Health Advice



As states loosen childhood vaccine requirements, public health experts' worries grow

Shalina Chatlani, on

Published in Health & Fitness

Louisiana Republican state Rep. Kathy Edmonston believes no one ought to be required to vaccinate their children. So, she wants schools to proactively tell parents that it’s their right under Louisiana law to seek an exemption.

“It’s not the vaccine itself, it is the mandate,” Edmonston told Stateline. “The law is the law. And it already says you can opt out if you don’t want it. If you do want it, you can go anywhere and get it.”

Although Louisiana scores among the bottom states in most health indicators, nearly 90% of kindergarten children statewide have complete vaccination records, according to data from the Louisiana Department of Health from last school year. That’s even as Louisiana maintains some of the broadest exemptions for personal, religious and moral reasons. The state only requires a written notice from parents to schools.

Edmonston, a Republican, has sponsored legislation that would require schools to provide parents with information about the exemptions. The bill is intended to ensure parents aren’t denied medically necessary information, she said.

Vaccines protect not only the patient, but also those around them. Science has shown that a population can reach community immunity, also known as herd immunity, once a certain percentage of the group is vaccinated. That herd immunity can protect people who can’t get vaccinated, such as those with weakened immune systems or serious allergies, by reducing their chances of infection. In the past few years, however, COVID-19 vaccines have terrified some people who oppose requirements to get the shot, even though research shows the vaccines are far safer than getting the disease.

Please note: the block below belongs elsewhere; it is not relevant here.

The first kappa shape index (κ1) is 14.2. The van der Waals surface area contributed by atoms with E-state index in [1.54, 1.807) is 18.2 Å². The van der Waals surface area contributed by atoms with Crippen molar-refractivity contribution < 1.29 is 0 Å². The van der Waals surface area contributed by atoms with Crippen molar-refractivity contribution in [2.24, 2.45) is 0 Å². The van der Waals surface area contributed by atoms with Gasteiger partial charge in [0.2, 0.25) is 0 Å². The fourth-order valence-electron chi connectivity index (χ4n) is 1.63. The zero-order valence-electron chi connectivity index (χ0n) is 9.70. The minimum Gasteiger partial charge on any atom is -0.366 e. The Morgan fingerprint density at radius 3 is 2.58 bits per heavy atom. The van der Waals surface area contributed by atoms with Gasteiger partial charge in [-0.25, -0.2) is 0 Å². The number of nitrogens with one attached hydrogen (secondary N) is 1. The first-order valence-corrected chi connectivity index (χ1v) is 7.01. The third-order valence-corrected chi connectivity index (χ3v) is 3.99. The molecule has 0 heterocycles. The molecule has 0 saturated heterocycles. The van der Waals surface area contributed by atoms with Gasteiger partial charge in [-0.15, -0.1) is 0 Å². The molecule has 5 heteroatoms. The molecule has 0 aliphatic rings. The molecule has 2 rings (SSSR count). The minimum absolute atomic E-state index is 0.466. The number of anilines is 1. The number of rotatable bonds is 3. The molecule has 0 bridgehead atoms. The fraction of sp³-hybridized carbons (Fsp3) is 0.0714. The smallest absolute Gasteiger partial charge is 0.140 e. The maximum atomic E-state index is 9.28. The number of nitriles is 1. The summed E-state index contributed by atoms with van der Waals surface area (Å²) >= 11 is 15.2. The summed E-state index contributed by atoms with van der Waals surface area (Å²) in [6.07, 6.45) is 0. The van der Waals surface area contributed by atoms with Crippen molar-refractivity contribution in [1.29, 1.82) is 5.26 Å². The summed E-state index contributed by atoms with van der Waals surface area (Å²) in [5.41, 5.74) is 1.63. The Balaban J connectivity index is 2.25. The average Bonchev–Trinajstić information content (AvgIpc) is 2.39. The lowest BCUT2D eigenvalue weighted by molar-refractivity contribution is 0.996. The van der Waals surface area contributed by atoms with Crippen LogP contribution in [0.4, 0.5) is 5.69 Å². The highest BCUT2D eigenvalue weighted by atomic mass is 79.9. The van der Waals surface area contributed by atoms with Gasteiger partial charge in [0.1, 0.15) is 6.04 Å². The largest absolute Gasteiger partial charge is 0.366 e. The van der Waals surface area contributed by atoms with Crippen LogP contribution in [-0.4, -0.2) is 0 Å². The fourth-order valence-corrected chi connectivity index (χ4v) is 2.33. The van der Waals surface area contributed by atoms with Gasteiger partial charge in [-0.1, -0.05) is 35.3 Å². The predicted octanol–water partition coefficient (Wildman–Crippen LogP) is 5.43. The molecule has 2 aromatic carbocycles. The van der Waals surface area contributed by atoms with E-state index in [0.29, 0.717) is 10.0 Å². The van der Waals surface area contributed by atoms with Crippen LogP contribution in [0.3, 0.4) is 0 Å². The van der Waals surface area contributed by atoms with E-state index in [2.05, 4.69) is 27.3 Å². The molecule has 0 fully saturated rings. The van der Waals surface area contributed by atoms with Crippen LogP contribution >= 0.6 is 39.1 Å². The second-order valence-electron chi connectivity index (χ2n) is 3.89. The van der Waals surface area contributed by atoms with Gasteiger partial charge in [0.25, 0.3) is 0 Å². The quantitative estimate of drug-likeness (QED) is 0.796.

Some lawmakers across the country are working to sidestep vaccine mandates, not just for COVID-19, but also for measles, polio and meningitis. Public health experts worry the renewed opposition to childhood immunizations will reverse state gains in vaccination rates. Meanwhile, cases of some diseases, including measles, have increased across the country.


Edmonston’s bill is one of dozens this session that aim to relax vaccine requirements, according to a database maintained by the National Conference of State Legislatures, a nonpartisan research organization that serves lawmakers and their staffs. Most of the bills have either died in committee or failed to advance, but a few have become law.

Idaho enacted a law, effective in July, that allows students “of majority age” — 18 in Idaho — to submit their own immunization waivers to schools and universities, both public and private. And Tennessee passed a law, which took effect in April, that prohibits the state from requiring immunizations as a condition of either adoption or foster care if the family taking in a child has a religious or moral objection to vaccines.

“Conservatives have really moved towards that medical freedom position of where people need to be really educated about whatever vaccine that they are taking,” said Tennessee state Sen. Bo Watson, who sponsored his state’s legislation.

“I think the public health community has really lost credibility during the COVID-19 pandemic,” said Watson, a Republican. “And they’re going to have to work really hard to restore some of that credibility.”


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